Investment Lessons from China Evergrande’s Troubles

Real estate developer China Evergrande has been a source of volatility in recent weeks, as the market gauges the economic fallout if the company defaults on its debt and the government doesn’t step in to help the struggling firm.

Like any investor, we hope the company’s problems are not a source of contagion for global markets. However, the firm is an example of the stocks we typically avoid, and its troubles reinforce the importance of several key tenets of our investment philosophy that lead us away from such companies. A few of those include:

Stay domestically focused: We believe its important to know management teams and understand the regulatory environment in which they operate. As such, our strategies are focused on U.S. businesses. We rarely venture into international markets where it is harder for us to know the business as well as we would a U.S. firm and management team.

Avoid leverage: Bloomberg has described China Evergrande as “the world’s most-indebted developer.” At Prospector, we don’t perceive high debt levels as a yellow warning light, but rather a screaming, flashing red. Over the long term, avoiding highly levered companies tends to pay off when liquidity evaporates and the company’s access to capital markets becomes more difficult, or outright disappears. This is exactly the risk China Evergrande faces and could continue to face in the coming months when more debt payments are due.

Always ask … What can go wrong? Our entire investment process revolves around limiting downside risk. We believe the path to outperformance over a full market cycle lies in minimizing losses so that we can compound returns over time. This is why we have tended to outperform in down markets.

On a stock-by-stock basis, we seek to earn $2 of upside for every $1 of downside in each investment and avoid stocks where we believe there is more than 25% downside. In short, our focus is first on what could go wrong with a company, not what might go right. And when a company is highly levered, and operates in an international market where we have less visibility and less access to management, we believe there is more potential for things to go wrong.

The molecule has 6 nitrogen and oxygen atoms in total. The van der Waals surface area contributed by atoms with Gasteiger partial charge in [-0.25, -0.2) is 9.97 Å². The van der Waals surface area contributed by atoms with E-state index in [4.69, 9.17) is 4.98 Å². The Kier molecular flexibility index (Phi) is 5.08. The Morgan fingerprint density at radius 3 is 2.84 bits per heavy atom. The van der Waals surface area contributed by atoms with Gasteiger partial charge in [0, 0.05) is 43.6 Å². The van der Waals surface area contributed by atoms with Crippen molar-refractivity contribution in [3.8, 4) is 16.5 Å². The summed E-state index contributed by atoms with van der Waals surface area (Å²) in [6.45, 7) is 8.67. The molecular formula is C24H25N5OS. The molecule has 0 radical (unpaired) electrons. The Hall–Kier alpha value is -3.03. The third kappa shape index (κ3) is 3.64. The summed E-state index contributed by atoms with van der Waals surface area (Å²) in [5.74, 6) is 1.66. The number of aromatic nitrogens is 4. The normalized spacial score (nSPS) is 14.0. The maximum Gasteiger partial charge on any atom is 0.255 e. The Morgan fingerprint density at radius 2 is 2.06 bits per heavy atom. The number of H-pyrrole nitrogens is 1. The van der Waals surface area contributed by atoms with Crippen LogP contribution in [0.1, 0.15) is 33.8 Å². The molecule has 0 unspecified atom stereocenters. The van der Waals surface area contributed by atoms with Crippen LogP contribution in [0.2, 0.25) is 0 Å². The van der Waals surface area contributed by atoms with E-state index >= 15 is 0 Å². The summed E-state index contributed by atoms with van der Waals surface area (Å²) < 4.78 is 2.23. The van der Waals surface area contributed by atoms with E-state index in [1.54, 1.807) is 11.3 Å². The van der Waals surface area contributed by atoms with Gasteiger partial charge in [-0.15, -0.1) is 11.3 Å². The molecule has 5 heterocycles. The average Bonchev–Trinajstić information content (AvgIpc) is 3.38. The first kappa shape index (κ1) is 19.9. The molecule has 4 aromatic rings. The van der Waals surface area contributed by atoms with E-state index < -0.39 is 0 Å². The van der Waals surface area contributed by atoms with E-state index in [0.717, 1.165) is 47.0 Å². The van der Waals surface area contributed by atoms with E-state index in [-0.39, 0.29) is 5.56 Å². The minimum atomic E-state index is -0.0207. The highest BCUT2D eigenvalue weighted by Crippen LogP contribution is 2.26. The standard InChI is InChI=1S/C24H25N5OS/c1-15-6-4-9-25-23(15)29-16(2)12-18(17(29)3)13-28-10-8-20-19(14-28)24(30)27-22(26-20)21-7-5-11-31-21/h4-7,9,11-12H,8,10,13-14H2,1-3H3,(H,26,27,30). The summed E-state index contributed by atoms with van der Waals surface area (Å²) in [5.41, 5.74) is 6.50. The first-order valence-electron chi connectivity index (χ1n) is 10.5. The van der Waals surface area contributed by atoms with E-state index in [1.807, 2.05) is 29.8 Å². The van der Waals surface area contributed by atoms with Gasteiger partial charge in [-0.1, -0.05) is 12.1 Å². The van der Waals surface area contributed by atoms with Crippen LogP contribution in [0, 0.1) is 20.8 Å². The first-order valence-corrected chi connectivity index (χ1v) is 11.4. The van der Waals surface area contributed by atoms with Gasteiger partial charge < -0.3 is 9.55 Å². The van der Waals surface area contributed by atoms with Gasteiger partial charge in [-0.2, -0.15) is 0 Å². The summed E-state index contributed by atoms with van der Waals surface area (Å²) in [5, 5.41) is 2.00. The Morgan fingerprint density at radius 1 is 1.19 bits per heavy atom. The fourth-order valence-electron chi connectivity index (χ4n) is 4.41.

To learn more about how we invest, explore a Q&A from our portfolio managers. Topics include:

  • Tips on avoiding Wall Street group think
  • How we generate investment ideas
  • Why our approach to equities is similar to high-quality bond managers

Read Portfolio Manager Q&A


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The views described herein do not constitute investment advice, are not a guarantee of future performance, and are not intended as an offer or solicitation with respect to the purchase or sale of any security. Investing involves risk, including loss of principal. Investors should consider the investment objective, risks, charges and expenses of a Fund carefully before investing. Please review the offering memorandum or prospectus of a Fund for a complete discussion of the Fund’s risks which include, but are not limited to: possible loss of principal amount invested; stock market risk; value risk; interest rate risk; income risk; credit risk; foreign securities risk; currency risk and derivatives risk.

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